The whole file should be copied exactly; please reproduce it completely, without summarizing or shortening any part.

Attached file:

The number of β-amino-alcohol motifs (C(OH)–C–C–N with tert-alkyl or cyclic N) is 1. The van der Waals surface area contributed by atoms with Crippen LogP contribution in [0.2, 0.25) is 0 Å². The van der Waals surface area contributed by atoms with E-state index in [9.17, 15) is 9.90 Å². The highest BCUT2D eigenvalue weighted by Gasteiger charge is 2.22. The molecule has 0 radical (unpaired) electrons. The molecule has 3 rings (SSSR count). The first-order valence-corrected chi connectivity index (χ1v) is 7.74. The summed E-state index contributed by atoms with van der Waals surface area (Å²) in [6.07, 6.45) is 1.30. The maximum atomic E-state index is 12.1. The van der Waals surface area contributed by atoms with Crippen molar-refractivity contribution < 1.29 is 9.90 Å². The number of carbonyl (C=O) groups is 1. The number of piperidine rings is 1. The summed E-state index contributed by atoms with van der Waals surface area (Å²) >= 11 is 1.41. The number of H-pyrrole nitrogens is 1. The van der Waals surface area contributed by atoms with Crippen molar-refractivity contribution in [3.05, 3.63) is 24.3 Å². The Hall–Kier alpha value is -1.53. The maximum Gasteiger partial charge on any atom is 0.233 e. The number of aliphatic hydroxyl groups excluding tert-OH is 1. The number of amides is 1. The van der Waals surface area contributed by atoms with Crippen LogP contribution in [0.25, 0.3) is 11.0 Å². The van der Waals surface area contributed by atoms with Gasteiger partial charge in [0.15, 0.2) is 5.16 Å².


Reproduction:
The number of β-amino-alcohol motifs (C(OH)–C–C–N with tert-alkyl or cyclic N) is 1. The van der Waals surface area contributed by atoms with Crippen LogP contribution in [0.2, 0.25) is 0 Å². The van der Waals surface area contributed by atoms with E-state index in [9.17, 15) is 9.90 Å². The highest BCUT2D eigenvalue weighted by Gasteiger charge is 2.22. The molecule has 0 radical (unpaired) electrons. The molecule has 3 rings (SSSR count). The first-order valence-corrected chi connectivity index (χ1v) is 7.74. The summed E-state index contributed by atoms with van der Waals surface area (Å²) in [6.07, 6.45) is 1.30. The maximum atomic E-state index is 12.1. The van der Waals surface area contributed by atoms with Crippen molar-refractivity contribution < 1.29 is 9.90 Å². The number of carbonyl (C=O) groups is 1. The number of piperidine rings is 1. The summed E-state index contributed by atoms with van der Waals surface area (Å²) >= 11 is 1.41. The number of H-pyrrole nitrogens is 1. The van der Waals surface area contributed by atoms with Crippen molar-refractivity contribution in [3.05, 3.63) is 24.3 Å². The Hall–Kier alpha value is -1.53. The maximum Gasteiger partial charge on any atom is 0.233 e. The number of aliphatic hydroxyl groups excluding tert-OH is 1. The number of amides is 1. The van der Waals surface area contributed by atoms with Crippen LogP contribution in [0.25, 0.3) is 11.0 Å². The van der Waals surface area contributed by atoms with Gasteiger partial charge in [0.15, 0.2) is 5.16 Å².